Arson Awareness Week Focuses On For-Profit Blazes

The United States Fire Administration announces this year’s Arson Awareness Week theme -- Arson for Profit. The USFA has partnered with the Coalition Against Insurance Fraud, Bureau of Alcohol, Tobacco, Firearms and Explosives and the International Association of Arson Investigators.

The goal of this year’s Arson Awareness week, which started Sunday, is to focus public attention on arson for profit. By drawing people’s at¬tention to the alarming statistics about arson for profit, the USFA hope to expand the resources and support neces¬sary to reduce this crime.

"Each year firefighters and innocent civilians are needlessly put in danger, injured and killed as a result of arson fires," said Glenn A. Gaines, Acting United States Fire Administrator. "We are pleased to partner with the law enforcement community on efforts to reduce the crime of arson."

There are many motives for arson -- the crime of deliberately and maliciously set¬ting fire. Arson for profit, or economic arson, is when businesses or individuals set fires to reduce financial loss, recoup initial investments, or dispose of depreci¬ated assets usually for a payout from insurance com¬panies.

Arson for profit is insurance fraud, a criminal meth¬od of obtaining money from a fire loss policy. The losses for arson are staggering.

Arson fires do not always do what they are told, es¬pecially when set by amateurs. The blazes often leave clues that send the arsonists to jail for years. Arson fires also can spread fast, sometimes burning adjacent properties and even killing or injuring innocent onlookers -- and the insurance crooks themselves.

"Arson is a costly crime that's being fanned by the flames of recession. Firefighters and innocent families are endangered when desperate people illegally torch their homes, businesses and cars for insurance bailouts," according to Dennis Jay, Executive Director, Coalition Against Insurance Fraud. "Arson also is raising insurance premiums at a time of great stress on honest people's pocketbooks. All Americans are victims of arson, and we all must work to ensure fewer arson matches are ever lit."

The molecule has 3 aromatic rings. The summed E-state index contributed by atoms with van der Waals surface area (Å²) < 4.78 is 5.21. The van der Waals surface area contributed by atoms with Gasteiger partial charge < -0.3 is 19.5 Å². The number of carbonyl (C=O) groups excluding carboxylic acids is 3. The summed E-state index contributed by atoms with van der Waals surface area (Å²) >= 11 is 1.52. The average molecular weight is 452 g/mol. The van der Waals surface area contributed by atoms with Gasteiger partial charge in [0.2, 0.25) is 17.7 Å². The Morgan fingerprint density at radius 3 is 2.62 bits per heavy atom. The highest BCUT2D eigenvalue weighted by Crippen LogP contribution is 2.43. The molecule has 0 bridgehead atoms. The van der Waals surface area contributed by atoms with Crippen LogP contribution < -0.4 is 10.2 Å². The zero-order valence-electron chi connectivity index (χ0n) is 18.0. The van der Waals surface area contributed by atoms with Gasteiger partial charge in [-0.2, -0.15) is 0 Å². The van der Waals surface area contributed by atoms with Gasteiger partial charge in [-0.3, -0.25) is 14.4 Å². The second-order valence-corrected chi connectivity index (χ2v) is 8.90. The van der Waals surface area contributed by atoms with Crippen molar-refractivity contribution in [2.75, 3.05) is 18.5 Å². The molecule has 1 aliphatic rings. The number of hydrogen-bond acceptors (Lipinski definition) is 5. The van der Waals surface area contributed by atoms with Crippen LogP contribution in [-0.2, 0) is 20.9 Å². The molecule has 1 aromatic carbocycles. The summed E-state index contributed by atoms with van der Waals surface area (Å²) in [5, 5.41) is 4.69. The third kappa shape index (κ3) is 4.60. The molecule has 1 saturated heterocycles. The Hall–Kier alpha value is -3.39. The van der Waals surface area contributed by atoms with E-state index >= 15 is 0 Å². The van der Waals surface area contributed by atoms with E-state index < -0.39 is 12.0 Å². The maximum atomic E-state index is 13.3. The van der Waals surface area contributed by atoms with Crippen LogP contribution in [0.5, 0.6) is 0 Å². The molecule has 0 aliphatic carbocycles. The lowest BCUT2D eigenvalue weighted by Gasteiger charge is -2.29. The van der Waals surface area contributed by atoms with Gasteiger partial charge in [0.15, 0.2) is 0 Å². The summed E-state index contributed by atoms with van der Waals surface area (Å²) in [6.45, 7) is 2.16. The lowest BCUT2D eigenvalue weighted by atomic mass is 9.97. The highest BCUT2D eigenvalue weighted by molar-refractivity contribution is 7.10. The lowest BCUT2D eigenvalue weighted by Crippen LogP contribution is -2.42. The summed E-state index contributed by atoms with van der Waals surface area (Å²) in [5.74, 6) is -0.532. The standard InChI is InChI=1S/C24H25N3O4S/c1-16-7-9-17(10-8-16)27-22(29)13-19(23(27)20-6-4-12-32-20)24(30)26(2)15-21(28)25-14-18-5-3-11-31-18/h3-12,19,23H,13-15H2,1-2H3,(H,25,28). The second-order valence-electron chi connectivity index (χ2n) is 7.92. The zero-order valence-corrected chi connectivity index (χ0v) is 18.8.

According to the Insurance Information Institute, arsonists destroyed nearly $900 million in insured property and killed 295 civilians nationwide in 2007.

An Insurance Research Council study indicates that only 14 percent of arson suspects are motivated by a desire to defraud an insurance company, but other studies find the percentage is higher.

According to the National Fire Protection Association, in 2005, an estimated 323,900 intentional fires reported to U.S. fire departments resulted in 490 civilian fire deaths, three firefighter on duty deaths (at the scene of, during response or return to, or from an intentional fire), 1,500 civilian fire injuries, 7,600 firefighter onduty injuries (at the scene of an intentional fire but not including response/return injuries) and $1.102 billion in direct property dam¬age.

The FBI’s 2007 Uniform Crime Reporting statistics showed that 14,197 law enforcement agencies reported 64,332 arsons. Arsons involving structures (residen¬tial, storage, public, etc.) accounted for 42.9 percent of the total number of arson offenses. Mobile prop¬erty (cars, motorcycles, etc.) was involved in 27.9 percent of arsons, and other types of property (such as crops, timber, fences, etc.) accounted for 29.2 per¬cent of reported arsons.

The average dollar loss for all types of arson was $17,289. For structures, arson damages were $32,364 on average and $7,890 for motor vehicles. Arsons of industrial and manufacturing structures resulted in the highest average dollar losses -- an av¬erage of $114,699 per arson.

The FBI’s UCR Program defines arson as any willful or malicious burning or attempting to burn, with or without intent to defraud, a dwelling house, public building, motor vehicle or aircraft, personal property of another, etc. The rate of arson was 24.7 offenses for every 100,000 inhabitants of the Unit¬ed States in 2007. Arson rates were highest in cities with populations of 250,000 or more, at 40.8 per 100,000 inhabitants. The arson rate for suburban areas was 18.8 per 100,000 inhabitants.

The USFA’s National Fire Incident Reporting System (NFIRS) states the two leading causes of civilian deaths are arson, at 28 percent, and smoking, at 18 percent. Arson is, by far, the leading cause of property loss, at 26 percent. Arson is an enormous problem in the United States, especially to outside and nonresidential structure properties. For more information about Arson Awareness Week, visit

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